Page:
To be honest, I was a bit worried in the early chapters here that I'd been “suckered into” something, as the Burgesses are the principals of Blue Focus Marketing®, and that “®” is, along with their “™'ed” model, all over the introductory material here, and I was thinking “oh, great, another long-form commercial for somebody's company”. Fortunately, the pitch parts are largely limited to chapters 2 and 16, and the rest of the book not “branded”.
Now, as regular readers of my reviews may recall, I have a system of using little bits of paper as bookmarks to get back to particularly interesting parts of a book – either for my own reference or for quotes for these reviews. While there isn't a “standard number” of these, I can recognize when there are more than average, and I found in excess of a dozen here (see pic ===>) … so there was a lot of stuff that I found worthy of marking.
The book is in three sections, an introductory one which sets up the “social reality” and how it is, in the broad strokes, effecting businesses. The authors present their model for addressing “social employees”, “social executives” and “social customers and prospects” in this, but don't beat the reader over the head with it … and ultimately the take-away from this is that they're essentially defining their perspective, as a ground for what comes later in the book. There are several lists presented in various sections, and one here is particularly interesting: “The Six Most Irrational Concerns of Brands”, which is something of a cheat sheet for pushing Social programs on hesitant upper management, as it answers many of the points that would be holding them back from being on-board with these. It is also in this section that they start to define what they mean by the “social employee”:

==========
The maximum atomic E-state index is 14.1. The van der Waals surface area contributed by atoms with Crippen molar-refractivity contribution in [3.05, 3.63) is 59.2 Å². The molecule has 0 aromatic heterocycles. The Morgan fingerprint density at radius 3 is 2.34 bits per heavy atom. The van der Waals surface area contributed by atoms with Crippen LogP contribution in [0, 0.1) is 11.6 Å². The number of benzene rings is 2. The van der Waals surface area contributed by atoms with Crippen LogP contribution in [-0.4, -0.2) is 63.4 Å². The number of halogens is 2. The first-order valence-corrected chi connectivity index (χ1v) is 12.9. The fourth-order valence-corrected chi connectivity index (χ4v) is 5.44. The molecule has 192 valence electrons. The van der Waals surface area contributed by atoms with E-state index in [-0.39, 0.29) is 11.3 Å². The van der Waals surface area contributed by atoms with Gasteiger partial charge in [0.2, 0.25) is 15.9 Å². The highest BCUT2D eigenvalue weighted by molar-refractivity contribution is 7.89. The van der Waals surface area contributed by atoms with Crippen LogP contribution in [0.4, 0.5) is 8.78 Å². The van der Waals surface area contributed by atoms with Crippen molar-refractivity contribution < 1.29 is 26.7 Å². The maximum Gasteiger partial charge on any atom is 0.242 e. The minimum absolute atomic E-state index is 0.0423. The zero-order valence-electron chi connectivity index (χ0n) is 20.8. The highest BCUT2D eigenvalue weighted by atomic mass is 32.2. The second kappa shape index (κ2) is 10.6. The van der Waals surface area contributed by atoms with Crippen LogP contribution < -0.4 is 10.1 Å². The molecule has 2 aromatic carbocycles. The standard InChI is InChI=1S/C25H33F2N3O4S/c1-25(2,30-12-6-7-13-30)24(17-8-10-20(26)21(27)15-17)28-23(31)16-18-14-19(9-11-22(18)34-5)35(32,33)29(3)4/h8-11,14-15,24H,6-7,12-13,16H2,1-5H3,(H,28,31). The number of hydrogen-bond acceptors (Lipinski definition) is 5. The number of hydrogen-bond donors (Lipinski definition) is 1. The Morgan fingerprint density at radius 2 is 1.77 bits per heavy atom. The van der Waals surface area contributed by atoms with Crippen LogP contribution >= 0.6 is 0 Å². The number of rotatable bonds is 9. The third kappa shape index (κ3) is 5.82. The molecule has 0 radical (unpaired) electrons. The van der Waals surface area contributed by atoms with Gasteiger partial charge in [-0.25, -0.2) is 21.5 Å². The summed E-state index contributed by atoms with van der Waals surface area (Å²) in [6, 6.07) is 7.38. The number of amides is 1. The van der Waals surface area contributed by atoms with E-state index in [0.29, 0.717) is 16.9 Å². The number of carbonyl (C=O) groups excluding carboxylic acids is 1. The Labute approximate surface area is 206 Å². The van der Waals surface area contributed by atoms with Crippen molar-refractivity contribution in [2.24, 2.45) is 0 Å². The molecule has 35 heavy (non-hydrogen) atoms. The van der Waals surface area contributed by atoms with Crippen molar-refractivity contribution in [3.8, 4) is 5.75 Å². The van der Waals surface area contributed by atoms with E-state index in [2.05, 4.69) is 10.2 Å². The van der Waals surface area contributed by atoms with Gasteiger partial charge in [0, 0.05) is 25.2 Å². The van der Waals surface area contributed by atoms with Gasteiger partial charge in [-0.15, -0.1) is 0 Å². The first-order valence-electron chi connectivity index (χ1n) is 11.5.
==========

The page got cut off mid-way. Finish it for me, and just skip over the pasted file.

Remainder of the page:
This role is further defined by another list: “Seven Characteristics of the Social Employee” -Today's consumers expect online engagement with brands, and they expect to be engaged in an authentic manner. Consumers don't want to speak to a brand; they want to speak to real people. The rules of engagement for interpersonal interaction between social employees and customers are still largely unwritten. It is a certainty that employee voices matter, and that a brand's reputation depends tremendously on how well its social employee representatives communicate with the outside world.
- Expects Integration of the Personal and Professional
- Buys into the Brand's Story
- Born Collaborator
- Empowered Change Agent
The second section of the book, which is likely to be the “meat” of this for most readers, takes a remarkably detailed look at the social programs of a half dozen major corporations, IBM, Adobe, Dell, Cisco, Southwest, and AT&T (plus a couple of others that I'd not heard of). One thing I did note here, these are all (minus Southwest) tech companies, which might be logical in that they'd be presented with more organic opportunities to “go social” than companies in other niches. It would have been interesting, if just for variety's sake, if the authors had tracked down some other sorts of companies who were “doing it right” (I'm recalling Gary Vaynerchuk's Jab, Jab, Jab, Right Hook as a source for numerous examples), but the focus here is very much on these tech big boys.
One of the fascinating aspects of this survey is how differently this group of organizations went about addressing the social marketing impetus within their ranks. I was particularly interested in reading how IBM approached this, as they still have a rather “starched shirt” image, and one would not suspect that they were particularly eager to cede control over company messages, yet: